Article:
Old & New Testament Greek Lexical Dictionary
Strong's #4642 - σκληρός
- hard, harsh, rough, stiff
- of men: metaph. harsh, stern, hard
- of things: violent, rough, offensive, intolerable
σκληρός, ά, όν, also Dor., Pi. O. 7.29, Epich. , hyperdor. σκλᾱρός Ti.Locr. 104c: — hard, opp. μαλακός in all senses:
I hard to the touch, ξύλον ς. ἢ μαλακόν Thgn. 1194; ἐλαία Pi.l.c.; γῆ A. Pers. 319, cf. X. Oec. 16.11; κοίτη Pl. Lg. 942d, etc.
2. of sound, harsh, σκληρὸν ἐβρόντησε Hes. Th. 839; βρονταί Hdt. 8.12; ἡ φωνὴ σκληροτέρα Arist. Aud. 801b38, al.
3. of taste and smell, harsh, bitter, ς. ὕδατα (springing from a rocky soil) Hp. Aër. 1; so σκληρότατος ἀὴρ καὶ τόπος Plb. 4.21.5; of wine, dry, Ar. Fr. 579, Dsc. Alex.Praef.; ὀσμαί Thphr. CP 6.14.12 ( Comp. ): metaph., ς. φράσις D.H. Pomp. 2 .
4. stiff, unyielding, opp. ὑγρός (lithe and supple), τιτθία ς. καὶ κυδώνια Ar. Ach. 1199; σκληρότεροι μαστοί Arist. PA 688a27; σκέλη X. Eq. 1.6; τί τὸ ὑγρὸν τοῦ χαλινοῦ καὶ τί τὸ ς . ib. 10.10; of the hair (cf. σκληρόθριξ ), Arist. HA 517b11 ( Comp. ), al.; ς. δέρμα, σάρξ, Id. PA 665a2, Phgn. 806b22, etc.; of persons, Pl. Tht. 162b, Smp. 196a, Plu. Ages. 13, Luc. Salt. 21; of dogs, X. Cyn. 3.2; τράχηλος ib. 5.30; οἱ τὸ σῶμα ς . Arist. Pr. 873a34, al.
5. κοιλίη ς . costive, Hp. Aph. 3.25, cf. Arist. PA 670b9 .
6. of light, strong, ἐν ς. αὐγῇ ἢ μαλακῇ Id. Col. 793b17 .
7. of a wind, strong, Ep.Jac. 3.4, Poll. 1.110, Ael. NA 9.57 .
1 of things, hard, austere, μὴ τὰ μαλακὰ μῶσο, μὴ τὰ ς. ἔχῃς Epich. l.c.; τροφή S. OC 1615; δίαιται E. Fr. 525.5; βίος Men. 522; τὰ ς . hard words, S. OC 1406; ς. συμφοραί E. Fr. 684.3; σκληρὰ μαλθακῶς λέγων S. OC 774; τόνος ἀπηνὴς καὶ ς . Plu. Phoc. 2; τὸ ς. = σκληρότης, ἡ δίαιτα . . ὑπερβάλλει ἐπὶ τὸ ς . Arist. Pol. 1270b33 .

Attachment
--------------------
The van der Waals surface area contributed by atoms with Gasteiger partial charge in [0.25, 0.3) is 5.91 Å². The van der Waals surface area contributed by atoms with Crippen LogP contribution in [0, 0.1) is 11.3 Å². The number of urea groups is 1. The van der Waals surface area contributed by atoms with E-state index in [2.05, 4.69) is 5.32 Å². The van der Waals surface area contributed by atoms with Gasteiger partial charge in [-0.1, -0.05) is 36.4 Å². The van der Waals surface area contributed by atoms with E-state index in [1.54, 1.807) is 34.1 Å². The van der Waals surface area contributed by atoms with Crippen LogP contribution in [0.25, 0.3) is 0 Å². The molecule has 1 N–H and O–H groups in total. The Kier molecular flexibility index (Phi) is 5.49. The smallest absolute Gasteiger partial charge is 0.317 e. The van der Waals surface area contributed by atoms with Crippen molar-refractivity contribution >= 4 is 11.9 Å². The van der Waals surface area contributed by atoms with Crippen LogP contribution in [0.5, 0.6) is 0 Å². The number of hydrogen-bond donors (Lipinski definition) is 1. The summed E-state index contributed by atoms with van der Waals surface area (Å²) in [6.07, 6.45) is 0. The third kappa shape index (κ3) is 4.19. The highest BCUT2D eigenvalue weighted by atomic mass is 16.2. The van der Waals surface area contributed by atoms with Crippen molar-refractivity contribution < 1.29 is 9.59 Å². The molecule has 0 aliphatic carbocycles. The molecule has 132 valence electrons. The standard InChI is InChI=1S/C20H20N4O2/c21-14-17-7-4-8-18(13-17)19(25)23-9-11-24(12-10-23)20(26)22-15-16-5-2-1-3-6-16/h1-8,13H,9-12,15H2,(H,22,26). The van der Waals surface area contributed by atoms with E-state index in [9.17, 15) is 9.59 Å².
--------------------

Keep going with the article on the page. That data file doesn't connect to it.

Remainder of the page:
2. of persons, harsh, austere, cruel, stubborn, S. Fr. 24.7, Pl. Tht. 155e, Ti.Locr. l.c.; ς. ἀοιδός, of the Sphinx, S. OT 36; ς. γὰρ αἰεί E. Alc. 500; ὦ ς. δαῖμον Ar. Nu. 1264; τοὺς τρόπους σκληρός Id. Pax 350; ἄγροικοι καὶ ς . Arist. EN 1128a9; ς. ψυχή S. Aj. 1361, Tr. 1260 (anap.); ς. ἄγαν φρονήματα Id. Ant. 473; ἦθος Pl. Smp. 195e; ς. θράσος stubborn courage, E. Andr. 261 .
III Adv., -ρῶς καθῆσθαι, i.e. on a hard seat, Ar. Eq. 783; εὐνάζεσθαι X. Cyn. 12.2 .
2. hardly, with difficulty, E. Fr. 282.9 .
3. harshly, obstinately, ς. διαμάχεσθαι Pl. Lg. 629a; ἀπειλεῖν ib. 885d; τὰ μαλακὰ ς. καὶ τὰ σκληρὰ μαλακῶς λέγειν Arist. Rh. 1408b9; ς. αὐλεῖν Id. Aud. 803a20 . (Prob. cogn. with σκέλλω .)
σκληρός , -ά , -όν
(< σκέλλω , to dry),
[in LXX chiefly for H7185;]
hard to the touch, rough, harsh, (opp. to μαλακός ); metaph., in various uses;
(a) of men, hard, stern, severe: Matthew 25:24;
(b) of things, hard, rough, violent: σκληρόν σοι (ἐστι ), Acts 26:14; λόγος , John 6:60; ἄνεμος , James 3:4; σκληρὰ λαλεῖν , Judges 1:15.†
SYN.: αὐστηρός G840, q.v.
Copyright © 1922 by G. Abbott-Smith, D.D., D.C.L.. T & T Clarke, London.
";mark,"; ";brand,"; occurs in the NT only in Galatians 6:17 τοῦ λοιποῦ κόπους μοι μηδεὶς παρεχέτω, ἐγὼ γὰρ τὰ στίγματα τοῦ Ἰησοῦ ἐν τῷ σώματί μου βαστάζω, where there is general agreement in understanding by the στίγματα the scars or wounds which Paul received in the course of his Apostolic labours (cf. 2 Corinthians 6:4-6; 2 Corinthians 11:23-27). The exact origin of the metaphor is, however, by no means clear, and though our sources do not help us much in the present instance, it may be well to refer to some of the interpretations which have been suggested.